When You Live With Depression Behind Closed Doors


Four years ago I was diagnosed with depression. I believe I had it long before I was diagnosed, but just believed I was weak or abnormal because I couldn’t cope with things other people didn’t even seem particularly bothered about. So I put on an act. My friends and family saw a happy-go-lucky professional who loved to party and socialize.

Behind closed doors it was another matter. I would regularly go days or weeks without bathing, I would eat to comfort myself and then feel awful about how I looked because of what I was eating. My teeth have suffered too from my diet and (lack of) personal hygiene.

I would be unable to motivate myself to do the simplest things, like getting dressed, and would be stuck on the sofa or in bed all day. My back would ache but I couldn’t move to alleviate it.

I would sit in my self-created isolation and believe my thoughts when they told me I didn’t deserve my friends and family, that I was a loser, destined to die alone and unhappy. And so I would wish for death to come, sooner rather than later. I would think of ways to die, but wouldn’t have the energy to follow through with it. Resulting in my feeling of failure again, and so the cycle repeated itself.

At work I would live on caffeine to keep me awake and concentrating, and after work I would collapse in my room from exhaustion. Imagine having to act a part that was completely not you from the moment you wake, to the moment you go to sleep, day in, day out. Imagine how tiring that is? That is why I have been tired for the last 18 years. I have been putting on an act for so long, even I don’t know the real me.

I am now awaiting an assessment to determine what type of depression I have. My doctor and I suspect I may have a type of bipolar depression.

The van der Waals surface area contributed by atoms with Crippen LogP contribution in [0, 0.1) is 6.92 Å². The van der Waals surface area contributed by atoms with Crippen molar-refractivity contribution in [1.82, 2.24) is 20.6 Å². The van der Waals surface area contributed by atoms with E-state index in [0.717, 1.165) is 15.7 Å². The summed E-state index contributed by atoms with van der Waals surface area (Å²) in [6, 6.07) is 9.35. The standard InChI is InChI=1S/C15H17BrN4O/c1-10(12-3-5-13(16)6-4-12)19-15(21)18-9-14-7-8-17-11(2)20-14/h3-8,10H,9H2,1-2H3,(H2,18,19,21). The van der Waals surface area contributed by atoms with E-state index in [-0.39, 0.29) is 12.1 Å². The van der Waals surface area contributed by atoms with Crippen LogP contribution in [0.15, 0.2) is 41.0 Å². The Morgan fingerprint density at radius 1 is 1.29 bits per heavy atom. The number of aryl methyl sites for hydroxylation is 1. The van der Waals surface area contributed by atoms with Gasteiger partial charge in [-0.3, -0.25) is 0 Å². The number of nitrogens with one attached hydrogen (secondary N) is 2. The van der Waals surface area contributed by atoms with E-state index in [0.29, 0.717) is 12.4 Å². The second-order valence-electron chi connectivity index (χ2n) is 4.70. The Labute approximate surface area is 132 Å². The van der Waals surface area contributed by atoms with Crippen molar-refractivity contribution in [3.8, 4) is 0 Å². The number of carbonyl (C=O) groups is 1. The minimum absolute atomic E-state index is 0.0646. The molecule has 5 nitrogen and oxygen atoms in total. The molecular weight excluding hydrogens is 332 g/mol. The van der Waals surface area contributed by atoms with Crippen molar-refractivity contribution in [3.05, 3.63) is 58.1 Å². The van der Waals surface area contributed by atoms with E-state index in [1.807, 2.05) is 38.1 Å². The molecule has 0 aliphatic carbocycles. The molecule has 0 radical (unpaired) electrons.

The diagnosis itself doesn’t make me anxious, but the stigma attached to whatever the final diagnosis is, and the treatment required — those factors terrify me. What if I can’t handle it? What if I can handle it just enough to be able to go back to work?

I find myself reliant on help, and feel bad about that. We live in a society where professional success and complete independence is encouraged and congratulated, but the small successes I manage are seen as nothing, seen as something everyone can do, so why should anyone be proud of me for doing it?

But small things are major accomplishments for me, and I for one am proud of myself if I can appear to be “normal” every once in a while.

Depression is not who I am, but it is a part of me I must live with. And I must learn to accept that, and so must others around me.

If you or someone you know needs help, visit our suicide prevention resources page.
If you need support right now, call the Suicide Prevention Lifeline at 1-800-273-8255

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